Jason Fairbanks

Jason Fairbanks

American criminal
Date of Birth: 25.09.1780
Country: USA

  1. Biography of Jason Fairbanks
  2. A Fatal Love Story
  3. The Trial and Escape
  4. The Legacy

Biography of Jason Fairbanks

Jason Fairbanks, an American criminal, was executed for the murder of his beloved more than two hundred years ago. He was born on September 25, 1780, in Dedham, Massachusetts, to Ebenezer Fairbanks and Prudence Farrington Fairbanks. Coming from a wealthy and influential family, he grew up in the Fairbanks House, the oldest surviving timber frame house in the United States, built by his ancestor Jonathan Fairbanks between 1637 and 1641, nearly a century and a half before Jason's birth. One of Jason's distant relatives, Charles Fairbanks, would later become the Vice President of the United States.

A Fatal Love Story

Jason was born with a deformed hand. He courted a girl named Elizabeth Fales, the daughter of Nehemiah Fales, who did not wish to marry him. Determined to change her mind, on May 18, 1801, Jason arranged to meet her in a birch grove near Mason's pasture, although the exact location of this place in present-day Dedham is unknown. Apparently, Jason's arguments were not as persuasive as he thought, because he later appeared at the Fales' house, covered in blood and holding a knife. He told Elizabeth's family that she had committed suicide, and he had attempted to do the same but failed. However, no one believed the clumsy lover's words as Elizabeth's body had been found with eleven knife wounds, including one on her back.

The Trial and Escape

Elizabeth Fales was buried on May 20, while Jason's wounds were too severe to be taken to prison. Therefore, he was kept in the Fales' house, where he received medical care. The preliminary inquiry into Jason's case lasted three days, and on August 8, 1801, he was found guilty of Elizabeth's murder and sentenced to death by hanging. James Sullivan, the Attorney General of Massachusetts, led the prosecution, while Harrison Gray Otis and John Lowell, Jr., two well-known lawyers, defended Fairbanks. Despite their efforts, Jason's guilt was established, and he was sent to prison.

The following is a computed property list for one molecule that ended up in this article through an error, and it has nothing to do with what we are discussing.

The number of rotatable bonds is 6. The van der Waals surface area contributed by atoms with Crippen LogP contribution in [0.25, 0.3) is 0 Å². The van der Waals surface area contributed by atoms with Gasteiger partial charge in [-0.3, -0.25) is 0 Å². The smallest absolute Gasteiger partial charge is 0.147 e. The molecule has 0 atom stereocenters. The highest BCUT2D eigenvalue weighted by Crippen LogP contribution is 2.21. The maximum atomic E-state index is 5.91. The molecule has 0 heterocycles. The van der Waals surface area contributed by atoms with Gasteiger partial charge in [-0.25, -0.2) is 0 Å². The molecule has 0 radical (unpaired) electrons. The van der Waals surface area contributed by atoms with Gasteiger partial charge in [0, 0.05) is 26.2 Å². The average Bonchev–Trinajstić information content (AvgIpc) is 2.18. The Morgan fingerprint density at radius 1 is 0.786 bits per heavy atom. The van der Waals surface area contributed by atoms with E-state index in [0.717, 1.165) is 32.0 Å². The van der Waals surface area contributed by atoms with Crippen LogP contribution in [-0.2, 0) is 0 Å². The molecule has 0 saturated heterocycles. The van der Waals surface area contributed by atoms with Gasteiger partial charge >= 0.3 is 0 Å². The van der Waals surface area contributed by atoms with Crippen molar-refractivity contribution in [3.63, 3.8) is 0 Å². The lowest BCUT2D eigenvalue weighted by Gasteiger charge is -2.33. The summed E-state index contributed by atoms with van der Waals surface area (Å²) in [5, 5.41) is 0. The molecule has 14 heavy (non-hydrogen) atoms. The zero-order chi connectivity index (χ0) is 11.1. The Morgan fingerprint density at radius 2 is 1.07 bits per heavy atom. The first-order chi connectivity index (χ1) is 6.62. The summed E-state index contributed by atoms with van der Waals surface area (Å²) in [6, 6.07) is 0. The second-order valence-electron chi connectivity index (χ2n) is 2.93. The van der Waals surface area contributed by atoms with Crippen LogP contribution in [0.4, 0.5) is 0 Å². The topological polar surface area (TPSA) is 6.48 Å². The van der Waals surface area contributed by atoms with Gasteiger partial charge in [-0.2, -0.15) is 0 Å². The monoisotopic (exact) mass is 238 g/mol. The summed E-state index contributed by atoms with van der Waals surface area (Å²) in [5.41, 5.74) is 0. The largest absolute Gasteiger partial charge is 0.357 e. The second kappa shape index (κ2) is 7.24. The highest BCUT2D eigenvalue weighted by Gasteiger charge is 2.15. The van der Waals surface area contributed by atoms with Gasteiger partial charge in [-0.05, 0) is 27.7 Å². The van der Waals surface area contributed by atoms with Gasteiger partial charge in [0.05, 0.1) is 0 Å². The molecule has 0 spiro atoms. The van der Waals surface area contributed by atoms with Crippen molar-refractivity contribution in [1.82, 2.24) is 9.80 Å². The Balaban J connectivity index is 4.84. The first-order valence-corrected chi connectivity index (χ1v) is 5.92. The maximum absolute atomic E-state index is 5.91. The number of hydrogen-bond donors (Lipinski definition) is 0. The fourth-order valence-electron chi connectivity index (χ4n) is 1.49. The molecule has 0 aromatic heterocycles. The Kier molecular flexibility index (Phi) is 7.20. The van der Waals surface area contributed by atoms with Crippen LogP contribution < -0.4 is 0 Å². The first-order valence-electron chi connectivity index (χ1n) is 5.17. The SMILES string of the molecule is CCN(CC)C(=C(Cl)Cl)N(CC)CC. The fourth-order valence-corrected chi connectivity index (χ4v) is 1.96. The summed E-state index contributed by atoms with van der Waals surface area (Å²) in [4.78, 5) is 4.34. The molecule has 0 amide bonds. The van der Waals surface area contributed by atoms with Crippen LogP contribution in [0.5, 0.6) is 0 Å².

Before his sentence could be carried out, Fairbanks escaped from prison with the help of his brother, nephew, cousin, and a friend. A reward of $1000 was offered for his capture, and newspaper headlines screamed, "Stop the Killer!" The members of the "rescue expedition" headed to Canada but stopped to eat in Skenesboro, known today as Whitehall, New York, just south of the Canadian border, where Fairbanks was recaptured. Having lost trust in Dedham's prison, authorities transported Jason to Boston. On September 10, 1801, two weeks before his 21st birthday, Fairbanks was hanged in front of a massive crowd. To prevent another escape, two squadrons of cavalry and volunteer militia were present, as the 10,000 spectators who gathered to witness the execution outnumbered the city's population fivefold.

The Legacy

Two days after the execution, a report on Jason Fairbanks' case was published. This story later formed the basis of a chilling pamphlet titled "A Deed of Horror! Trial of Jason Fairbanks for the Murder of His Sweetheart in 1801." The pamphlet, in turn, inspired the novel "The Life of Jason Fairbanks: A Novel Founded on Fact," which seems to have been lost to history.